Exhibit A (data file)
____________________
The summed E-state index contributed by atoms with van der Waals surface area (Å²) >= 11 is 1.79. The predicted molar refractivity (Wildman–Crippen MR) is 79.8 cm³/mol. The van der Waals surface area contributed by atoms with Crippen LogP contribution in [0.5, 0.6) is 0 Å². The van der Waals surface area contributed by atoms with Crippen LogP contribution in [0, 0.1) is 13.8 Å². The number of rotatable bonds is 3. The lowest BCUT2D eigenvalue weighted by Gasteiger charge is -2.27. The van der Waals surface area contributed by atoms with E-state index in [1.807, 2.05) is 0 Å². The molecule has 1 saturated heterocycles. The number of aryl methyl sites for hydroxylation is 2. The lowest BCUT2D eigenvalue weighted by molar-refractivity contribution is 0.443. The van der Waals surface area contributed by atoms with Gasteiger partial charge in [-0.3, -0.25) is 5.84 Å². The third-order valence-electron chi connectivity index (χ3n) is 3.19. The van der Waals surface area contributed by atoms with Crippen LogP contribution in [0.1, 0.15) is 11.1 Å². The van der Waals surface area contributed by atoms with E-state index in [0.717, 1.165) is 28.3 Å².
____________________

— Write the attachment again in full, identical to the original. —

The summed E-state index contributed by atoms with van der Waals surface area (Å²) >= 11 is 1.79. The predicted molar refractivity (Wildman–Crippen MR) is 79.8 cm³/mol. The van der Waals surface area contributed by atoms with Crippen LogP contribution in [0.5, 0.6) is 0 Å². The van der Waals surface area contributed by atoms with Crippen LogP contribution in [0, 0.1) is 13.8 Å². The number of rotatable bonds is 3. The lowest BCUT2D eigenvalue weighted by Gasteiger charge is -2.27. The van der Waals surface area contributed by atoms with E-state index in [1.807, 2.05) is 0 Å². The molecule has 1 saturated heterocycles. The number of aryl methyl sites for hydroxylation is 2. The lowest BCUT2D eigenvalue weighted by molar-refractivity contribution is 0.443. The van der Waals surface area contributed by atoms with Gasteiger partial charge in [-0.3, -0.25) is 5.84 Å². The third-order valence-electron chi connectivity index (χ3n) is 3.19. The van der Waals surface area contributed by atoms with Crippen LogP contribution in [0.1, 0.15) is 11.1 Å². The van der Waals surface area contributed by atoms with E-state index in [0.717, 1.165) is 28.3 Å².